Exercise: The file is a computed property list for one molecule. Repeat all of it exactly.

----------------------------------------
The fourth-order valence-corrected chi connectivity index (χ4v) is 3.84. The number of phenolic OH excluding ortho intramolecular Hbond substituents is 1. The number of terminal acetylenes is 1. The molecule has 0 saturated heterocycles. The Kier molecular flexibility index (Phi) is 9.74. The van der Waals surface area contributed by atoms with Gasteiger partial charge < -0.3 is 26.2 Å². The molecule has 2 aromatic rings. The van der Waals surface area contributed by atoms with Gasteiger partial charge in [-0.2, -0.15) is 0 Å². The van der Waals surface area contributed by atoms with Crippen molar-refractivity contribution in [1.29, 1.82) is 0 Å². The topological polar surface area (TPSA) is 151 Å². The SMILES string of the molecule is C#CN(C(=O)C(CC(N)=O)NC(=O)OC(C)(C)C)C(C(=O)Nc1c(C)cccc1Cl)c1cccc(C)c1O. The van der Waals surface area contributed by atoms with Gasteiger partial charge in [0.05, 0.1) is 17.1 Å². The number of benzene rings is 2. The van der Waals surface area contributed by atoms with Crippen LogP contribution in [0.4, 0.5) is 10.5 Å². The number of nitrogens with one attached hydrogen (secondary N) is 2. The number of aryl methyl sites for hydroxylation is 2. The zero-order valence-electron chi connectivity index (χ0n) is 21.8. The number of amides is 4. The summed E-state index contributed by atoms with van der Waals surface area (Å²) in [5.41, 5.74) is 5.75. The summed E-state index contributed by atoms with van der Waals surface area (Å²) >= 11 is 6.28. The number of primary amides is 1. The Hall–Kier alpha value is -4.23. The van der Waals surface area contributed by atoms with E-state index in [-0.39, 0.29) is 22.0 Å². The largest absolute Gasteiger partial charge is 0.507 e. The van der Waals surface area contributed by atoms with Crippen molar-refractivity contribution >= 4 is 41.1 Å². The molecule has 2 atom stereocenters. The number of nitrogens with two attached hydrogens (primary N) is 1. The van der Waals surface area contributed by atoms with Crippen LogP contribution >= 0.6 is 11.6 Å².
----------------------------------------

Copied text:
The fourth-order valence-corrected chi connectivity index (χ4v) is 3.84. The number of phenolic OH excluding ortho intramolecular Hbond substituents is 1. The number of terminal acetylenes is 1. The molecule has 0 saturated heterocycles. The Kier molecular flexibility index (Phi) is 9.74. The van der Waals surface area contributed by atoms with Gasteiger partial charge < -0.3 is 26.2 Å². The molecule has 2 aromatic rings. The van der Waals surface area contributed by atoms with Gasteiger partial charge in [-0.2, -0.15) is 0 Å². The van der Waals surface area contributed by atoms with Crippen molar-refractivity contribution in [1.29, 1.82) is 0 Å². The topological polar surface area (TPSA) is 151 Å². The SMILES string of the molecule is C#CN(C(=O)C(CC(N)=O)NC(=O)OC(C)(C)C)C(C(=O)Nc1c(C)cccc1Cl)c1cccc(C)c1O. The van der Waals surface area contributed by atoms with Gasteiger partial charge in [0.05, 0.1) is 17.1 Å². The number of benzene rings is 2. The van der Waals surface area contributed by atoms with Crippen LogP contribution in [0.4, 0.5) is 10.5 Å². The number of nitrogens with one attached hydrogen (secondary N) is 2. The number of aryl methyl sites for hydroxylation is 2. The zero-order valence-electron chi connectivity index (χ0n) is 21.8. The number of amides is 4. The summed E-state index contributed by atoms with van der Waals surface area (Å²) in [5.41, 5.74) is 5.75. The summed E-state index contributed by atoms with van der Waals surface area (Å²) >= 11 is 6.28. The number of primary amides is 1. The Hall–Kier alpha value is -4.23. The van der Waals surface area contributed by atoms with E-state index in [-0.39, 0.29) is 22.0 Å². The largest absolute Gasteiger partial charge is 0.507 e. The van der Waals surface area contributed by atoms with Crippen molar-refractivity contribution >= 4 is 41.1 Å². The molecule has 2 atom stereocenters. The number of nitrogens with two attached hydrogens (primary N) is 1. The van der Waals surface area contributed by atoms with Crippen LogP contribution >= 0.6 is 11.6 Å².